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Mojave (Mohave) rattlesnake – how to identify, avoid their habitat, and treatment for their bite.

The Mojave Rattlesnake can be difficult to see in its native habitat

Mojave rattlesnake
Crotalus scutulatus

Mohave RattlesnakeDescription: The Mojave Rattlesnake’s (also known as Mohave Rattlesnake, Mojave Green, Mojave Diamond Rattlesnake, and Mojave Rattler) entire body is a cream or sandy color, sometimes pale green (depending upon its surroundings) with darker diamond-shaped markings bordered by lighter-colored scales and black bands around the tail.  The Mojave rattlesnake is typically light brown in color but some have a greenish hue leading to the alternate name, Mojave Greens.  The diamond patterns are typically bordered in black or dark brown with dark gray or olive green centers.  The diamond patterns gradually changes to bands as they near the tail which is the primary distinction between the Mojave Rattlesnake and the Western Diamondback Rattlesnake (whose diamond patterns continue to the end of the tail).  White bands on the tail are more prominent and tend to be wider than the black bands (another factor distinguishing it from the Western Diamondback Rattlesnake whose bands are predominately black).

The Mojave Rattlesnake’s neck is slender with a broad, triangular shaped head.  The tail ends with a rattle of which a new section is added each time the snake sheds its skin.

Mohave RattlesnakeCharacteristics: Although this rattlesnake is of moderate size, its bite is very serious. Its venom has quantities of neurotoxic elements that affect the central nervous system and it is capable of delivering significant quantities of venom when it bites. Deaths have resulted from this snake’s bite.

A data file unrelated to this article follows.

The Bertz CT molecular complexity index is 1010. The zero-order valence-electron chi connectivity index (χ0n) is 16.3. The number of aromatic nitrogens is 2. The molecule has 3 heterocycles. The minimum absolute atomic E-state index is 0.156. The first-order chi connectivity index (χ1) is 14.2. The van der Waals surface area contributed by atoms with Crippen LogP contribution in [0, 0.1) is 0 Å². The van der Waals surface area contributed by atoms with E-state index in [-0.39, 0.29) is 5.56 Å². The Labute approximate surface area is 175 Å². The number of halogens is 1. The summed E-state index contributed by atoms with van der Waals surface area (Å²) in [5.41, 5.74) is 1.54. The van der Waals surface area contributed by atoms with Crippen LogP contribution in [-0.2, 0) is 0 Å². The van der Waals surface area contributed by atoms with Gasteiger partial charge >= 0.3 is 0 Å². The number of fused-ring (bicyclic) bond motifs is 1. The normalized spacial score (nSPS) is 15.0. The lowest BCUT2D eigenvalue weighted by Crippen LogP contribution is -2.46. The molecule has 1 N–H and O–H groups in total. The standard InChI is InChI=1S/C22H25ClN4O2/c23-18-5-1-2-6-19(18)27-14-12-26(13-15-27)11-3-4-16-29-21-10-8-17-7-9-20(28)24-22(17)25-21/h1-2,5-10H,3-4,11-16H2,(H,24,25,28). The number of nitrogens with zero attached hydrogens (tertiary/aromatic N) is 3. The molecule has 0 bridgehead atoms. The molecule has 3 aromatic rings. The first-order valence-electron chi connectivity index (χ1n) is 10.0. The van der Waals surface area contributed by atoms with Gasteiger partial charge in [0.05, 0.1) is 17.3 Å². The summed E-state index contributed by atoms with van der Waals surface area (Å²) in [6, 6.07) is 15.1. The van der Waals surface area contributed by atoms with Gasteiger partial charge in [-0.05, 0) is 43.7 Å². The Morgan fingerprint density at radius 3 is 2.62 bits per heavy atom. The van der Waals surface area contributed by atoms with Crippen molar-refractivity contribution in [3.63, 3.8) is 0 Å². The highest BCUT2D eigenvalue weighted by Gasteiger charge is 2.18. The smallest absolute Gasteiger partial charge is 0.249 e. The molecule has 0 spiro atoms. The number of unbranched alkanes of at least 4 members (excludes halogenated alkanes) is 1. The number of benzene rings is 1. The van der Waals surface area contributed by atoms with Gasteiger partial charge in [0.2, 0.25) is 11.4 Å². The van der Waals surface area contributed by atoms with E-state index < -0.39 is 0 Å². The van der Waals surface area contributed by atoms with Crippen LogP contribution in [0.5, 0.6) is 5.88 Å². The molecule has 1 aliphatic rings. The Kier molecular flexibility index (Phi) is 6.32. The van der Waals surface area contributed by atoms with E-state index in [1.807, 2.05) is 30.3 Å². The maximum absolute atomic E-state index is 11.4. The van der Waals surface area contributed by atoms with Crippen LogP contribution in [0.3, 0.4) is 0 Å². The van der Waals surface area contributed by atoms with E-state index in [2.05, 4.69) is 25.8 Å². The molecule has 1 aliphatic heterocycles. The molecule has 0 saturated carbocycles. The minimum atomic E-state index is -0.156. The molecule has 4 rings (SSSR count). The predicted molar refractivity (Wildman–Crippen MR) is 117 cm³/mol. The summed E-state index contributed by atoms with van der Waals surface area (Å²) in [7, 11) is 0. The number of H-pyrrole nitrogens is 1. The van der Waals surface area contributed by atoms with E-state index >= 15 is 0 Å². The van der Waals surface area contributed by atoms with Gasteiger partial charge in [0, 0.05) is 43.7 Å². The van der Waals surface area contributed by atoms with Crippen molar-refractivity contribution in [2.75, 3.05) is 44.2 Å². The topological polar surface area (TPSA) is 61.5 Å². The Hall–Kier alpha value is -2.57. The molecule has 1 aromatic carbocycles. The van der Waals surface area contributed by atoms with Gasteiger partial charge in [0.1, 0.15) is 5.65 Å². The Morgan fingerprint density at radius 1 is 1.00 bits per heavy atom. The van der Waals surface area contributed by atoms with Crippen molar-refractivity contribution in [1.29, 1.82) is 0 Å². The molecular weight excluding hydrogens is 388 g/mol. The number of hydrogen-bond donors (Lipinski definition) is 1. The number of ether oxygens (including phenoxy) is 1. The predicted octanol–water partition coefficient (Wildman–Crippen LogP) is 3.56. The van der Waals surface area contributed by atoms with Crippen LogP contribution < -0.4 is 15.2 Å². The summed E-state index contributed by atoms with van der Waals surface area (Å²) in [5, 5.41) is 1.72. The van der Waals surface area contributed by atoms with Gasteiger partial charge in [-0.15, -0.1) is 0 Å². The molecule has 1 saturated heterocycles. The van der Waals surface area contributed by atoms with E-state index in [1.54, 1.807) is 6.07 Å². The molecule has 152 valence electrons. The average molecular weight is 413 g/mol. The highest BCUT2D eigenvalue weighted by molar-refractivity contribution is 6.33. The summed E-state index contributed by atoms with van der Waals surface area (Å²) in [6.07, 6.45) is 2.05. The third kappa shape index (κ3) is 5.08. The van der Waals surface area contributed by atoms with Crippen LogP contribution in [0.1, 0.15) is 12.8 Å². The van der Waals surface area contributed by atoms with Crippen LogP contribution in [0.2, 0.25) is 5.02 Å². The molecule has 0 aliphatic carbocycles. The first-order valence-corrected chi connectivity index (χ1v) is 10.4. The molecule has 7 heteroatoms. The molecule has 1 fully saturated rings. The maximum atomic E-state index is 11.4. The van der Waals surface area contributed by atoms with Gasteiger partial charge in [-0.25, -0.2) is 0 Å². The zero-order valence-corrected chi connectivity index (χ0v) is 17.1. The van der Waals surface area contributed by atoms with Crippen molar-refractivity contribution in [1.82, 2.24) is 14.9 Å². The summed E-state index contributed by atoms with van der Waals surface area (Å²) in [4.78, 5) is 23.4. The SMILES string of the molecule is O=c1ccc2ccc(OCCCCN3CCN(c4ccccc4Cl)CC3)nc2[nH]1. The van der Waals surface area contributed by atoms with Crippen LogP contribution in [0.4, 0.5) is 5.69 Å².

The Mojave Rattlesnake is most active from April to September.  They feed on small rodents, birds, and lizards.  They are known to be aggressive towards humans and will defend themselves vigorously when disturbed.  When threatened, they typically rattle their tails vigorously, pose their head in a striking position, and “fake” strike while backing away to shelter.

The Mojave Rattlesnake is primarily nocturnal and hibernates during the colder months.

Mohave RattlesnakeSymptom: The venom is considered to be the most lethal in all of North America and they are capable of delivering large amounts of venom.  Victims may experience swelling and redness in the bite area, nausea, chest pain, blurred vision and difficulty swallowing and speaking. In severe cases, victim can experience muscle weakness and even respiratory failure.

Treatment: The chances of surviving a Mojave Rattlesnake bite are good if treatment can be started quickly but as with any rattlesnake bite, death is common if untreated.  Keep the victim calm with the bite area held lower than the heart.  Continue treatment as you would any snake bite treatment.

Habitat: Found in arid regions, deserts, and rocky hillsides from sea level to 2400-meter (7920-feet) elevations. It is primarily a snake of the high desert or lower mountain areas.  They prefer scrub brush but may be found in forests or grasslands.  They tend to avoid heavily vegetative areas and prefer open habitats.

Length: Average 75 centimeters (29 inches), maximum 1.3 meters (4 1/2 feet).

Distribution: Southwest United States, particularly in the Mojave Desert in California, Nevada, southwest Arizona, Utah, New Mexico, and Texas into Mexico.

The Mojave Rattlesnake can be difficult to see in its native habitat
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